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Is Being a Control Freak Ruining Your Happiness?

Tethering your happiness to how others behave may be your problem.

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In an interesting, albeit cruel, study using rats, researchers placed the animals into three groups. The first set of rats could consume cocaine whenever they wanted to. The rats in the second group were forced to take the drug whenever a "partner rat" in the first group chose to. The rats in the third and final group were the sober ones—no coke for them.

As you might guess, doing drugs is bad for you. The rats that didn't take cocaine lived longer, on average, than the rats that did. But the rats in the first group didn’t fare all that badly in comparison. It was the rats in the second group—the ones that did the drug but didn’t have control over when—that fared the worst.

Being in control, it turns out, is important not just for rats but for people, too. A study of residents in a retirement home showed that those who maintained control over even seemingly trivial things—like which movies to watch on the weekend and which plants to grow in their rooms—lived far longer than those who didn’t have such control. Summarizing this and other such studies, some researchers have concluded that we humans are born to choose—that is, our desire for control is genetically hardwired.

If that's true, then you might conclude that trying to control everyone and everything around you is a key to success and longevity. But you'd be wrong, and here's why.


Although being in control is a good thing, seeking control over others (or over outcomes) may not be. Psychologists have found that being overly controlling of others leads to misery and frustration rather than to happiness and success—a tendency that, at certain levels, can be symptomatic of a range of psychiatric disorders.

The reason why is simple enough: When you try to control other people too much, they don’t like it and usually let you know it. This may explain why most parents and employees find spending time with their children and their bosses, respectively, to be pretty unpleasant. Children and bosses may differ in almost every way, but the one thing they share in common is that they frustrate our attempts at controlling them by doing just as they please.

Being a control freak when it comes to other people and the outcome of events has actually been found to lower success. Those with a high desire for control tend to surround themselves with yea-sayers, which reduces the quality of their decisions. Being overly controlling is also associated with greater foolhardiness, which also lowers quality of decisions.


So if you are overly controlling--click here to find out if you are--the question becomes how to control your urge to control. And for that problem, the typical advice on improving self-control might not cut it.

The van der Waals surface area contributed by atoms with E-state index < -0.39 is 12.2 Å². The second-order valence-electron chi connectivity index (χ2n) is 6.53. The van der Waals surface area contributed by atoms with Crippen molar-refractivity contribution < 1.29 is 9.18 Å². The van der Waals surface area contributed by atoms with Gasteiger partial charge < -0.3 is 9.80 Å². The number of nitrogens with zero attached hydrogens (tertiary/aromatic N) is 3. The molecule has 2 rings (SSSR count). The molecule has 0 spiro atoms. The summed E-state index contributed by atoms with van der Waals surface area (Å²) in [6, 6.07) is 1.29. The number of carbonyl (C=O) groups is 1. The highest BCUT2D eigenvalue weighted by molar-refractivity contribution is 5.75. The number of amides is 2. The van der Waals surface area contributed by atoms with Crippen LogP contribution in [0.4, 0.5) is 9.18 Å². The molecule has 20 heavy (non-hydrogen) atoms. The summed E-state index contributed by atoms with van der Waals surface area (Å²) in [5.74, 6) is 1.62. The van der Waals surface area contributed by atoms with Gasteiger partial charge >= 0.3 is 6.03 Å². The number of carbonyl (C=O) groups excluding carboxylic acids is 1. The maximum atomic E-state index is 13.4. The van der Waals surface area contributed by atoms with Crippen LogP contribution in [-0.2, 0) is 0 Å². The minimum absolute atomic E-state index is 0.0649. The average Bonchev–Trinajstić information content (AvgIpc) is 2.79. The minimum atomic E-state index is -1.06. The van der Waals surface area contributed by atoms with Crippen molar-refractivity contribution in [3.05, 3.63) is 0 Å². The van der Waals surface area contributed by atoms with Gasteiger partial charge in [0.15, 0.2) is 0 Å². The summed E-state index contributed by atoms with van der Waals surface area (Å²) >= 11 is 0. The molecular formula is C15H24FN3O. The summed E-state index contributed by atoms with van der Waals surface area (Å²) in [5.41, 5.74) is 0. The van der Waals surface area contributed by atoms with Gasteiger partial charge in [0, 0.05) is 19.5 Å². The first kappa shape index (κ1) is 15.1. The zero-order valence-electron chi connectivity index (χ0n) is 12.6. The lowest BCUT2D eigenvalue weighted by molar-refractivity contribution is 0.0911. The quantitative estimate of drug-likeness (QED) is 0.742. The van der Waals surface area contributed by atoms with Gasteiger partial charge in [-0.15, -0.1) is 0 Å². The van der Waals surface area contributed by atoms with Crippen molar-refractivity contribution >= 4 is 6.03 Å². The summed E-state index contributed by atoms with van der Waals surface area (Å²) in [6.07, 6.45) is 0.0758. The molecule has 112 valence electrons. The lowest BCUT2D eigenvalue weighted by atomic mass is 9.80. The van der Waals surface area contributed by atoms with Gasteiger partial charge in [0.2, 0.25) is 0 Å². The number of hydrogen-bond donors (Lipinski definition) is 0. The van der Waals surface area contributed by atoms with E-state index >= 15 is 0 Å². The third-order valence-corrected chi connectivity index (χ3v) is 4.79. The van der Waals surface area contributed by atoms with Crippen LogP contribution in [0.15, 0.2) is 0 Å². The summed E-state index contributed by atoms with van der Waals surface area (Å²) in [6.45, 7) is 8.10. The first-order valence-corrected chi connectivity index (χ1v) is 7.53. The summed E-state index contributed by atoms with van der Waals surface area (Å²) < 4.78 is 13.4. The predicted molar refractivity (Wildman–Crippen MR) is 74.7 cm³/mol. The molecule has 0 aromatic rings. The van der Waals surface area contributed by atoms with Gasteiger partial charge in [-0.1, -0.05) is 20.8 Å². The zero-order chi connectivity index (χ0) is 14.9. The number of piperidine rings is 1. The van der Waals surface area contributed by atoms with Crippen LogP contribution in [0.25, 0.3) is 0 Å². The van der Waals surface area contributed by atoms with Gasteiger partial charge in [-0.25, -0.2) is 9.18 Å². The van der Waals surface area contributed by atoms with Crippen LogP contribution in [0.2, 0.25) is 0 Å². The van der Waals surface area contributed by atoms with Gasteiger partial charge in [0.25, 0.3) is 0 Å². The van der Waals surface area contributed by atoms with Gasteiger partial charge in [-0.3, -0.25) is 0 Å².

The more in control we are of our internal state, the less external control we seek.

Whereas self-control is about your willpower—your ability to stick with a goal or abstain from something—what I call "internal control" is more about gaining control over your own thoughts and feelings. It turns out that the more in control we are of our internal state, the less external control we seek.

Perhaps the most effective way to gain internal control is by practicing mindfulness—a suggestion you've surely heard often enough. But as some scholars have noted, mindfulness is not for everyone. Plus, it takes patience to practice—something that those with a high control-seeking tendency don't have a lot of. So, that leaves us with three other ways of gaining internal control.

1. Steer clear of what you sets you off. "Situation selection" is about avoiding situations that make you feel stressed and out of control. So for example, if interacting with your next-door colleague deflates or irritates you, don’t interact with him before your next client meeting. Likewise, if seeing your emails after 9 p.m. disturbs your sleep, make it a rule to never to check your inbox after dinner. The problem with situation selection, of course, is that it sounds simple in principle but rarely is in practice. Due to work, willpower, or a combination of the two, you simply might not be able to avoid the emotion-inducing situation.

2. Let your body do the work your mind is struggling with. What do you do when the unwanted emotion has already crept in? One way of regaining internal control is to use your body language to your advantage. As Amy Cuddy summarizes in her excellent TED talk and her book Presence, assuming a "power pose" for just two to three minutes can significantly increase your self-belief and confidence.

3. Call it like you see it. "Emotional labeling" involves coming up with a word or phrase, whenever you're feeling out of control, to describe the negative emotion you're experiencing. So for instance, if you feel frustrated while stuck in traffic, simply admit to yourself, "I’m frustrated." Most people think that emotional labeling will intensify the emotion being labeled. But they are wrong. The psychologist Matthew Lieberman and his colleagues have found across several studies that it effectively mitigates those negative emotions and can help them from boiling over.

If you can improve your internal control, you'll be much less likely to try controlling others—and your job, health, and personal relationships may begin to reflect it.

The original article on which this article is based appeared on April 19th, 2016, in Fast Company.

​Interested in these topics? Go here to learn more about my book.